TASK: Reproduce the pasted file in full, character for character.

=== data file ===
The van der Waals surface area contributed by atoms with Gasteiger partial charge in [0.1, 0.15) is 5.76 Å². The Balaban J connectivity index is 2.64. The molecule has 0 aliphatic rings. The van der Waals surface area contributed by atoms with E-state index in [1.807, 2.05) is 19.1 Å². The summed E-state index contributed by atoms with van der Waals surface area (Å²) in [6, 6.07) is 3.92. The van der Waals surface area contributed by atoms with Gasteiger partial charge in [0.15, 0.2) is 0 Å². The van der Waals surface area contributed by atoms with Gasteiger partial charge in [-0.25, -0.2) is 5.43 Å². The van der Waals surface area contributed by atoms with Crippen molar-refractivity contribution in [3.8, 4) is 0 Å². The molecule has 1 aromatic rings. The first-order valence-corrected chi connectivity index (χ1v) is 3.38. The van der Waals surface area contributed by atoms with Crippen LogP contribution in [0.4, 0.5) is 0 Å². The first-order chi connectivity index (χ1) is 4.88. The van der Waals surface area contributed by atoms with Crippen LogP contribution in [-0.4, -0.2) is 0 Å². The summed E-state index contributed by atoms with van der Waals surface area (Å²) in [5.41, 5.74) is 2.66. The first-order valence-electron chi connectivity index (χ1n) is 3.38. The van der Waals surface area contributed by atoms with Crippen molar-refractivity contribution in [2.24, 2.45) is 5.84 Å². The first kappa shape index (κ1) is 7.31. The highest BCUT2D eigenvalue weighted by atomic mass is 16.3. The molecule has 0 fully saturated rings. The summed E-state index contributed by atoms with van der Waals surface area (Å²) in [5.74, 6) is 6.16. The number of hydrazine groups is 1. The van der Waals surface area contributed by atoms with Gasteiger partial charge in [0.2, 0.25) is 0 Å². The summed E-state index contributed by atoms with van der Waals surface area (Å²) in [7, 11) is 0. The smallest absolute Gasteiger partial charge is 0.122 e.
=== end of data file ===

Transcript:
The van der Waals surface area contributed by atoms with Gasteiger partial charge in [0.1, 0.15) is 5.76 Å². The Balaban J connectivity index is 2.64. The molecule has 0 aliphatic rings. The van der Waals surface area contributed by atoms with E-state index in [1.807, 2.05) is 19.1 Å². The summed E-state index contributed by atoms with van der Waals surface area (Å²) in [6, 6.07) is 3.92. The van der Waals surface area contributed by atoms with Gasteiger partial charge in [0.15, 0.2) is 0 Å². The van der Waals surface area contributed by atoms with Gasteiger partial charge in [-0.25, -0.2) is 5.43 Å². The van der Waals surface area contributed by atoms with Crippen molar-refractivity contribution in [3.8, 4) is 0 Å². The molecule has 1 aromatic rings. The first-order valence-corrected chi connectivity index (χ1v) is 3.38. The van der Waals surface area contributed by atoms with Crippen LogP contribution in [0.4, 0.5) is 0 Å². The first-order chi connectivity index (χ1) is 4.88. The van der Waals surface area contributed by atoms with Crippen LogP contribution in [-0.4, -0.2) is 0 Å². The summed E-state index contributed by atoms with van der Waals surface area (Å²) in [5.41, 5.74) is 2.66. The first-order valence-electron chi connectivity index (χ1n) is 3.38. The van der Waals surface area contributed by atoms with Crippen molar-refractivity contribution in [2.24, 2.45) is 5.84 Å². The first kappa shape index (κ1) is 7.31. The highest BCUT2D eigenvalue weighted by atomic mass is 16.3. The molecule has 0 fully saturated rings. The summed E-state index contributed by atoms with van der Waals surface area (Å²) in [5.74, 6) is 6.16. The number of hydrazine groups is 1. The van der Waals surface area contributed by atoms with Gasteiger partial charge in [0.2, 0.25) is 0 Å². The summed E-state index contributed by atoms with van der Waals surface area (Å²) in [7, 11) is 0. The smallest absolute Gasteiger partial charge is 0.122 e.